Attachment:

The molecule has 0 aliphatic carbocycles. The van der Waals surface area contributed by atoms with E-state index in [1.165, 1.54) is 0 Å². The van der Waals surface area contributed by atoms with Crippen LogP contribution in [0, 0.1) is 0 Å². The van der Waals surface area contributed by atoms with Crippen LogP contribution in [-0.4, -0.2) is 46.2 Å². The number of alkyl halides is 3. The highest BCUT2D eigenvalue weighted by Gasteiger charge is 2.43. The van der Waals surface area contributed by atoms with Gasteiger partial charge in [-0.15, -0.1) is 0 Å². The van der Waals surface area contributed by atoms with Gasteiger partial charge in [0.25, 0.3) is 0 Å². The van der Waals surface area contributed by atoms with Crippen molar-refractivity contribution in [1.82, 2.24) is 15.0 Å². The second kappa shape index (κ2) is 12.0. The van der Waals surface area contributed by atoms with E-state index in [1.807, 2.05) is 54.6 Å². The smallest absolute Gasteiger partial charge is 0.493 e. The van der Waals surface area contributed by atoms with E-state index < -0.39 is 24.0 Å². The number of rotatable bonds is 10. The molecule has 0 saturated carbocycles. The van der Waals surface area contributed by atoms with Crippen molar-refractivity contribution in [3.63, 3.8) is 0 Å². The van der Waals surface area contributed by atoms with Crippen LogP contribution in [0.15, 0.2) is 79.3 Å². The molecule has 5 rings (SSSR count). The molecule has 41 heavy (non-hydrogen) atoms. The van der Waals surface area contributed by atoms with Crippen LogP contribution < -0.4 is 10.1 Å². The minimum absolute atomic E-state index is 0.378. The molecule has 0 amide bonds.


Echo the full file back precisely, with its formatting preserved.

The molecule has 0 aliphatic carbocycles. The van der Waals surface area contributed by atoms with E-state index in [1.165, 1.54) is 0 Å². The van der Waals surface area contributed by atoms with Crippen LogP contribution in [0, 0.1) is 0 Å². The van der Waals surface area contributed by atoms with Crippen LogP contribution in [-0.4, -0.2) is 46.2 Å². The number of alkyl halides is 3. The highest BCUT2D eigenvalue weighted by Gasteiger charge is 2.43. The van der Waals surface area contributed by atoms with Gasteiger partial charge in [-0.15, -0.1) is 0 Å². The van der Waals surface area contributed by atoms with Gasteiger partial charge in [0.25, 0.3) is 0 Å². The van der Waals surface area contributed by atoms with Crippen molar-refractivity contribution in [1.82, 2.24) is 15.0 Å². The second kappa shape index (κ2) is 12.0. The van der Waals surface area contributed by atoms with E-state index in [1.807, 2.05) is 54.6 Å². The smallest absolute Gasteiger partial charge is 0.493 e. The van der Waals surface area contributed by atoms with E-state index < -0.39 is 24.0 Å². The number of rotatable bonds is 10. The molecule has 0 saturated carbocycles. The van der Waals surface area contributed by atoms with Crippen molar-refractivity contribution in [3.63, 3.8) is 0 Å². The van der Waals surface area contributed by atoms with Crippen LogP contribution in [0.15, 0.2) is 79.3 Å². The molecule has 5 rings (SSSR count). The molecule has 41 heavy (non-hydrogen) atoms. The van der Waals surface area contributed by atoms with Crippen LogP contribution < -0.4 is 10.1 Å². The minimum absolute atomic E-state index is 0.378. The molecule has 0 amide bonds.